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Monday, April 22, 2024

In the beginning, Alpha

"Tasha Jones is a rare and wonderful artist that strikes a balance in a world so often lopsided. She has the soul of a Nikki Giovanni draped in the Haute Couture fashions of a runway model. Jones is a student of life and a teacher of lessons. On stage, she tells the story of her life and, in doing so, tells the story of all women, a story of love, loss, and life. She offers a perspective, poignancy, and insight in her writing that allows men to see themselves through her work and women to see themselves in her work. She proves herself to be simultaneously what women are and what they aspire to be. Once you've experienced her for yourself, you will feel better, wiser, and are enriched for it." — Jon Goode

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Today is Juneteenth, and I am interviewing Alpha Blackburn about her love, life’s work, and most importantly, ownership of her freed self. It is the latter that takes precedence. Not because of the day or the week but because of society’s continual fight with women, knowingly or unknowingly, and Alpha’s remarkable exuded ability to live as God’s Masterpiece missioned for our community.

For some, Alpha is the doting love of her late husband, Dr. Walter S. Blackburn. Together they shared the design landscape in the Indianapolis-based Blackburn Architects Firm opened in 1981. In our talk, she relishes his accomplishments as an architect from Indianapolis with national prominence, appeal, and a societal mindset. “Walter [Blackburn] was a man of style and substance,” she exclaimed. He designed The National Underground Railroad Freedom Center (Cincinnati, Ohio), The Malcolm X Institute at Wabash College, Purdue’s Black Cultural Center, The Indianapolis Artsgarden, and Grace Apostolic Church. All created the luster for a vibrant community, embodied connectivity, and forward progression. In the recollected order, the work included a history of self, education, art & culture, and [the] church. All of which could describe her sustenance.

In conversation, she described Grace’s vested interest as remaining proximal to its core (their parishioners) when they had an opportunity to move from the cities near Eastside but did not. The thought opened the door to the church’s role in the Black community and the role of women within the motif. Without drifting, I asked how she stayed true to the core of her dreams and vision when married to a national figure. I asked the question knowing many women of her time set aside their dreams to help build their husbands (as biblical ‘helpmates’). She, in her response, showed me how love could make sense. She exclaimed, “Walter and I complimented one another; maybe it was out of need (not having enough money to hire an interior designer), or maybe not.” I took the latter as the manifested dreams of binary stars revolving the gravitational pull bound to and in orbit around each other, making each shine brighter. Walter’s and Alpha’s talents were so closely woven together they often shone brightly as one.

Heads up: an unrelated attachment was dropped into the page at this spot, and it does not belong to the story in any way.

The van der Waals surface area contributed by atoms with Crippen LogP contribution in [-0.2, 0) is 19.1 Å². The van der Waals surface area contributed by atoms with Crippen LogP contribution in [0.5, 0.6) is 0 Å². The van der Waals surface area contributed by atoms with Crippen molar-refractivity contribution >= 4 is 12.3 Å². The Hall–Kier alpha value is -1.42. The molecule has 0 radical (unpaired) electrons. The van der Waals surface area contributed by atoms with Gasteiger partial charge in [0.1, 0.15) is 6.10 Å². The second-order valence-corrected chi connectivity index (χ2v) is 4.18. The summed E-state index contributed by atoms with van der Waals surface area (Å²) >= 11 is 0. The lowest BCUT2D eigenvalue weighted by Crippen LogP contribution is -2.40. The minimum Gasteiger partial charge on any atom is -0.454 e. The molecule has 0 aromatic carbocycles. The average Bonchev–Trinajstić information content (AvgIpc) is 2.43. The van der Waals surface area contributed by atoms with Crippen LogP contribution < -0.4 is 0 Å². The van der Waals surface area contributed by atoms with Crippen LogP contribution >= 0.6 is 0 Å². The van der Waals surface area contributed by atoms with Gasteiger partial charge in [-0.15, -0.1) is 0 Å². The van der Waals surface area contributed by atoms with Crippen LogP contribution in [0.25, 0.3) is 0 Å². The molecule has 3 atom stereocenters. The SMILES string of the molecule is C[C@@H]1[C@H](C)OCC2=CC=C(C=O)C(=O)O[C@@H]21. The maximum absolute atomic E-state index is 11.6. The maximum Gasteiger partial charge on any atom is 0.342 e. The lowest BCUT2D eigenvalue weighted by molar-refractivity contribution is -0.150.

She did not hesitate to fan statistics; according to the National Council of Architectural Registration Boards (NCARB), 2% of licensed architects were Black in 2022, and although more women are entering the field, they, we, must fight a different collective fight—a fight of equitable terms and value. Alpha then boldly stated; her education ensured recognition as a designer. We paused there to take refuge in education, but knowingly understanding persons like Karl Lagerfeld, Jean Paul Gaultier, or Cristóbal Balenciaga never pursued education and had established profitable careers. Coco Chanel and Laura Ashley also lacked educational savvy to design, yet…

It was the freedom to acknowledge their loss, her gain, and the value she continues to place on and in education. The thought gave way to the Walter & Alpha Blackburn Scholarship Fund (WABSF) annual gala, which is now in its 18th year. The Walter & Alpha Blackburn Scholarship Fund presents an extravaganza aptly named “The Men of Substance and Style” as an homage to the late Dr. Blackburn and men & women who share the same ideology. This year like in previous, WABSF will provide a $10,000 scholarship disbursed over four years to an underserved, underprivileged scholar with the ambition to study and obtain a degree in architecture, construction management, design, fine art, or performing arts. Applicants must be residents of Marion County, already accepted in an accredited Indiana college or university, and have a GPA of 3.0 or higher. Although she did not unfurl this year’s recipient in our talk, Ms. Alpha did share this year’s protege honorees, Larnell Burks Bagley & Jarnell Burks Craig, for their distinguished careers and dedication to family, community, and professional excellence.

Throughout the interview, she dropped gems effortlessly. When asked about social media art and artists, she foretold a story culminating in “competency must match confidence.” A sentiment we both share.

Celebrate and support the WABSF Sunday, June 25, at 4 PM at the Indianapolis Artsgarden. You can donate or purchase tickets at https://www.blackburnscholarship.com

Binary Stars


North —love news travels.

Light linked wheels orbiting faith.

Shade —will not dim us.

Tasha Jones is an author, poet, educator, researcher, and Ph.D.(c). She is the Reginald L. Jones Fellow and is currently completing a manuscript entitled PYRAMIDS. PLANTATIONS. PROJECTS. PENITENTIARIES. All social media @iamtashajones.

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